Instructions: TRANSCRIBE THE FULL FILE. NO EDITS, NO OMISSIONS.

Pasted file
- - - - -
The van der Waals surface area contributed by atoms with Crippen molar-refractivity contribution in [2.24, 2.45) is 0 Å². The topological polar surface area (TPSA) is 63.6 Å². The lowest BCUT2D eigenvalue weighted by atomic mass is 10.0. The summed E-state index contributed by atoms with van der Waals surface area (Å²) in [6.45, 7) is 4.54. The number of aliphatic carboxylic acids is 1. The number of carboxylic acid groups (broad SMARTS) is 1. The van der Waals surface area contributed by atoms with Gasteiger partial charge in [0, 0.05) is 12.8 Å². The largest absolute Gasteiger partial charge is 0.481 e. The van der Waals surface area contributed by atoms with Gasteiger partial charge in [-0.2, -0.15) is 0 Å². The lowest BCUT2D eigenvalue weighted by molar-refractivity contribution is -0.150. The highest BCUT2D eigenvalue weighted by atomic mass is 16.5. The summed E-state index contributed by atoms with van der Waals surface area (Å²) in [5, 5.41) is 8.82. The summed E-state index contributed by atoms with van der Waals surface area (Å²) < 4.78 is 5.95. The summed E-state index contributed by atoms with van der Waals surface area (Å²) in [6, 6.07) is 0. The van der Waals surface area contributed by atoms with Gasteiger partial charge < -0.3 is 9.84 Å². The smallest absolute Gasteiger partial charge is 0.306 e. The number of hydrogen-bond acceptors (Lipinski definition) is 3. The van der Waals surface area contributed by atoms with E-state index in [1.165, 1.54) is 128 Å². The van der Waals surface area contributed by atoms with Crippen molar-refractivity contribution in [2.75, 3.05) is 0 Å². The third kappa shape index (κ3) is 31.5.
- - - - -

The van der Waals surface area contributed by atoms with Crippen molar-refractivity contribution in [2.24, 2.45) is 0 Å². The topological polar surface area (TPSA) is 63.6 Å². The lowest BCUT2D eigenvalue weighted by atomic mass is 10.0. The summed E-state index contributed by atoms with van der Waals surface area (Å²) in [6.45, 7) is 4.54. The number of aliphatic carboxylic acids is 1. The number of carboxylic acid groups (broad SMARTS) is 1. The van der Waals surface area contributed by atoms with Gasteiger partial charge in [0, 0.05) is 12.8 Å². The largest absolute Gasteiger partial charge is 0.481 e. The van der Waals surface area contributed by atoms with Gasteiger partial charge in [-0.2, -0.15) is 0 Å². The lowest BCUT2D eigenvalue weighted by molar-refractivity contribution is -0.150. The highest BCUT2D eigenvalue weighted by atomic mass is 16.5. The summed E-state index contributed by atoms with van der Waals surface area (Å²) in [5, 5.41) is 8.82. The summed E-state index contributed by atoms with van der Waals surface area (Å²) < 4.78 is 5.95. The summed E-state index contributed by atoms with van der Waals surface area (Å²) in [6, 6.07) is 0. The van der Waals surface area contributed by atoms with Gasteiger partial charge < -0.3 is 9.84 Å². The smallest absolute Gasteiger partial charge is 0.306 e. The number of hydrogen-bond acceptors (Lipinski definition) is 3. The van der Waals surface area contributed by atoms with E-state index in [1.165, 1.54) is 128 Å². The van der Waals surface area contributed by atoms with Crippen molar-refractivity contribution in [2.75, 3.05) is 0 Å². The third kappa shape index (κ3) is 31.5.